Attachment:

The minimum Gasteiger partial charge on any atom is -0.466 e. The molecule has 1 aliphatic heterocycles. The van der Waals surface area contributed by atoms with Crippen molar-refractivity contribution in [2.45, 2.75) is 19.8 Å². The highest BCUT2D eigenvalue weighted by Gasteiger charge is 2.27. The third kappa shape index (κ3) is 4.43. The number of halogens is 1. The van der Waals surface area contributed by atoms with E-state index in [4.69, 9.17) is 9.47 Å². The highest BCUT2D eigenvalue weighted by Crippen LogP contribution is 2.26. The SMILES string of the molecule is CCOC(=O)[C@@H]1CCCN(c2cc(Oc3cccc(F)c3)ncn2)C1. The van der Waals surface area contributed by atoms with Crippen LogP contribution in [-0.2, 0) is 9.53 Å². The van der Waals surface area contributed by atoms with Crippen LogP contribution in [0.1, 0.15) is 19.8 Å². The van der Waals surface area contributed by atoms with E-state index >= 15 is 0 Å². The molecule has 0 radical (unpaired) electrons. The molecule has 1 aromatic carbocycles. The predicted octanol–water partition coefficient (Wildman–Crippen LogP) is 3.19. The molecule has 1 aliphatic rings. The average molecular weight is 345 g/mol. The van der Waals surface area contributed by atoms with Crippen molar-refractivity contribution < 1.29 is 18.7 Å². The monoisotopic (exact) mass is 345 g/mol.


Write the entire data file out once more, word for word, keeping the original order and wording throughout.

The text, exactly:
The minimum Gasteiger partial charge on any atom is -0.466 e. The molecule has 1 aliphatic heterocycles. The van der Waals surface area contributed by atoms with Crippen molar-refractivity contribution in [2.45, 2.75) is 19.8 Å². The highest BCUT2D eigenvalue weighted by Gasteiger charge is 2.27. The third kappa shape index (κ3) is 4.43. The number of halogens is 1. The van der Waals surface area contributed by atoms with E-state index in [4.69, 9.17) is 9.47 Å². The highest BCUT2D eigenvalue weighted by Crippen LogP contribution is 2.26. The SMILES string of the molecule is CCOC(=O)[C@@H]1CCCN(c2cc(Oc3cccc(F)c3)ncn2)C1. The van der Waals surface area contributed by atoms with Crippen LogP contribution in [-0.2, 0) is 9.53 Å². The van der Waals surface area contributed by atoms with Crippen LogP contribution in [0.1, 0.15) is 19.8 Å². The van der Waals surface area contributed by atoms with E-state index >= 15 is 0 Å². The molecule has 0 radical (unpaired) electrons. The molecule has 1 aromatic carbocycles. The predicted octanol–water partition coefficient (Wildman–Crippen LogP) is 3.19. The molecule has 1 aliphatic rings. The average molecular weight is 345 g/mol. The van der Waals surface area contributed by atoms with Crippen molar-refractivity contribution < 1.29 is 18.7 Å². The monoisotopic (exact) mass is 345 g/mol.